Do you take photos with the intention of uploading them to the web? If you own a computer and a camera, the answer is probably yes. Amateur photography seems to be one of the top hobbies found in online culture, and there are many services to support this hobby, from photo sharing sites like flickr, to micro-stock photo sites such as istock. However, with the countless number of amateur photographers submitting their photos online, there are bound to be some issues.
Recently, in our own stock photo resource, stockedphotos.com, we reviewed a photo set where the photos looked one way when viewed on our desktops (using Microsoft Picture Viewer), but did not retain their vivid, bright colors and effects when viewed online or in a web browser.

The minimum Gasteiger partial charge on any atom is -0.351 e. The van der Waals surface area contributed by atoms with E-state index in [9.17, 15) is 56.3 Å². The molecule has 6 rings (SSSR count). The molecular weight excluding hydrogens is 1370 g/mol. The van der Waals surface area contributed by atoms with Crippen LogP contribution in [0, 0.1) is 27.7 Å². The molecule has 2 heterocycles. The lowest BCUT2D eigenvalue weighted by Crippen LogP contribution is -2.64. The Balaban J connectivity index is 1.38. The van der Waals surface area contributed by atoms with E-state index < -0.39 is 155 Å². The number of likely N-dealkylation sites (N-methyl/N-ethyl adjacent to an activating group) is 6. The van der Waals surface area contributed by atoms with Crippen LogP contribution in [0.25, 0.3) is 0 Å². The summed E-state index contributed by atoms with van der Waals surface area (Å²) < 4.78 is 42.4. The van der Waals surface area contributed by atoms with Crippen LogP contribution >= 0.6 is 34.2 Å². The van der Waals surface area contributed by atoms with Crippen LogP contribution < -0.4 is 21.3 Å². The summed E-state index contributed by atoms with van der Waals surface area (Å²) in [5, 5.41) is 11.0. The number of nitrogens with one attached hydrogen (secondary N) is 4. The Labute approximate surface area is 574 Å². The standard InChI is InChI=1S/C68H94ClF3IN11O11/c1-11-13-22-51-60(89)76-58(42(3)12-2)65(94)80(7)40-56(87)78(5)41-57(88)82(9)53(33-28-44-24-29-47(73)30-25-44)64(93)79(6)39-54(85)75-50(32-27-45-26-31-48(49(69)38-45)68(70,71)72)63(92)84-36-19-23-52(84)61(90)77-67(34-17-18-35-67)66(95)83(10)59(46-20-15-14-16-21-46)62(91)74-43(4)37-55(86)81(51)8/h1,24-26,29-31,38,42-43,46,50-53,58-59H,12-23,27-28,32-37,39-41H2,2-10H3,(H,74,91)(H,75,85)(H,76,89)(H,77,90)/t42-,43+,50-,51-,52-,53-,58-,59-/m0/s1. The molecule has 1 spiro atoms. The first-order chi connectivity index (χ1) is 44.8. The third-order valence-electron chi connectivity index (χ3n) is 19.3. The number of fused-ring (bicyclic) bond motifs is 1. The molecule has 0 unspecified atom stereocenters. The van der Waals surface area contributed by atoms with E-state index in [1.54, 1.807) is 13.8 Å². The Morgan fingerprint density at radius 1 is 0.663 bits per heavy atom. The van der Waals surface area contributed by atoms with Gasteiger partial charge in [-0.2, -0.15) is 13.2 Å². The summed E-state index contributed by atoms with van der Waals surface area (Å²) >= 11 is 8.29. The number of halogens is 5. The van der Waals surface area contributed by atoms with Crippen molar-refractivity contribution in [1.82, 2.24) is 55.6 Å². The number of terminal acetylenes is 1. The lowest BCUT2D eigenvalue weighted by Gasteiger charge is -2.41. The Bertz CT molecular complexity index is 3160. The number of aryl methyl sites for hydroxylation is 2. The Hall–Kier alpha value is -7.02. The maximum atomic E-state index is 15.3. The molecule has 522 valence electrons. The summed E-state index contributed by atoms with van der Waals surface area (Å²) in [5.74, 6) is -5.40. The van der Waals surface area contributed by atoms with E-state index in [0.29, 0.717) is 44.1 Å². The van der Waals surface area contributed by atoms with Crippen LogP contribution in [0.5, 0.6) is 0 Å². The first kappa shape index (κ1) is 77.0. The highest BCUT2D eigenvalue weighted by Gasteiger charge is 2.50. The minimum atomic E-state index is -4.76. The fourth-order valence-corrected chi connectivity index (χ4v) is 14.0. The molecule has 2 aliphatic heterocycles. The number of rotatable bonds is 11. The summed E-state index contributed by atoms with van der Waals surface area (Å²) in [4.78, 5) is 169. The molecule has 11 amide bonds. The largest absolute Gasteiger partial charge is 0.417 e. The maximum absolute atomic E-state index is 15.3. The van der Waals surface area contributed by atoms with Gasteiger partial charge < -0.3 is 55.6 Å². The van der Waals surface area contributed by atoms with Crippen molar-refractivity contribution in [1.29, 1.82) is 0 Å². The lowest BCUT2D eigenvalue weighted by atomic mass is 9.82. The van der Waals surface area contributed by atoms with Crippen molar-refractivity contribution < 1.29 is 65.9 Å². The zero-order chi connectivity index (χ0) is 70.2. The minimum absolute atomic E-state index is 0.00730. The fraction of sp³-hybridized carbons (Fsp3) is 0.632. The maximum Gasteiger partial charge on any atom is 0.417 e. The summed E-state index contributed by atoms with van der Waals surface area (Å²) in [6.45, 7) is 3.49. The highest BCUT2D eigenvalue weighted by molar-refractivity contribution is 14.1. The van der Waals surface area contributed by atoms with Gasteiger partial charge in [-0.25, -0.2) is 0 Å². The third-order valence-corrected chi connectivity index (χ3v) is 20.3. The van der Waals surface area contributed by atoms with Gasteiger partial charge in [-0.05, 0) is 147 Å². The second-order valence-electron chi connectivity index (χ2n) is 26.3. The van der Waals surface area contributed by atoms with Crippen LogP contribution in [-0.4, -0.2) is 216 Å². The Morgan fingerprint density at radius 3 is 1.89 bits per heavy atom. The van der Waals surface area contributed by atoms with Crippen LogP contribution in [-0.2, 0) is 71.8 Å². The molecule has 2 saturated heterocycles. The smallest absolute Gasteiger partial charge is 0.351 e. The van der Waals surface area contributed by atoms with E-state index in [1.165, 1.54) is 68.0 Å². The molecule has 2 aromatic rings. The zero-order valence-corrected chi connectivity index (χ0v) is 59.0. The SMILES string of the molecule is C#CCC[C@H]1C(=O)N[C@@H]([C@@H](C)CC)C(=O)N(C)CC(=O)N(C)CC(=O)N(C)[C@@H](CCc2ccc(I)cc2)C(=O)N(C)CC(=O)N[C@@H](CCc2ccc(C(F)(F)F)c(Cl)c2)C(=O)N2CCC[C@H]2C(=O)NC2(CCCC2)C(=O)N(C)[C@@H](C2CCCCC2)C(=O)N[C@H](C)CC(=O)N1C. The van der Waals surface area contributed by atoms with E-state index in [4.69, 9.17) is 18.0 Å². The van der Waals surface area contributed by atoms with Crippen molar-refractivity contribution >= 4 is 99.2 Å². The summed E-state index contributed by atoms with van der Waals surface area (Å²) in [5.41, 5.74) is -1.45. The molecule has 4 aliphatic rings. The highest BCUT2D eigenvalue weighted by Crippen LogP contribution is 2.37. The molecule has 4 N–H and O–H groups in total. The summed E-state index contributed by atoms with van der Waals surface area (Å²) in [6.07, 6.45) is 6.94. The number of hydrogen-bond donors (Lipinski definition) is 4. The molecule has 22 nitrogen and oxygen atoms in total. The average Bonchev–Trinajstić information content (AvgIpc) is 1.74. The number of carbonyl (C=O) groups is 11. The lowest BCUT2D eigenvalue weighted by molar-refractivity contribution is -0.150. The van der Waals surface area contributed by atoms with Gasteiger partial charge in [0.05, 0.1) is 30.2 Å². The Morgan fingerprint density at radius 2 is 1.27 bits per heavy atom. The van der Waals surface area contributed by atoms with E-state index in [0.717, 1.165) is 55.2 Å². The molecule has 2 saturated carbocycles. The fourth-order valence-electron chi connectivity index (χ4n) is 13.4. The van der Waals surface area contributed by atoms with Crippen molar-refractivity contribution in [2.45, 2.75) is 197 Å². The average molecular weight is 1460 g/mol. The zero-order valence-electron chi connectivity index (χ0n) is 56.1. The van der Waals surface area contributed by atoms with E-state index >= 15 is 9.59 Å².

Below is an example of this discrepancy:
As you can clearly see, the image on top is much more colorful than the image on the bottom, and the image on the bottom is very muted and dull by comparison. However, if you were to save these files to your computer and view them side by side in a picture viewer, you would see that the images actually appear identical, and there is no variance in hue, luminance, or saturation.
Keep in mind, that in this instance, the above image was not produced as a result of an amateur photo shoot. This series was shot by a seasoned professional photographer, recognized by name, and with years of experience in the industry. So what issue could be having such a large impact, destroying the luster of images found across the web, shot by amateur and professional photographer alike, and if the photos look identical offline, what is making the photos look different from when viewed in a web browser?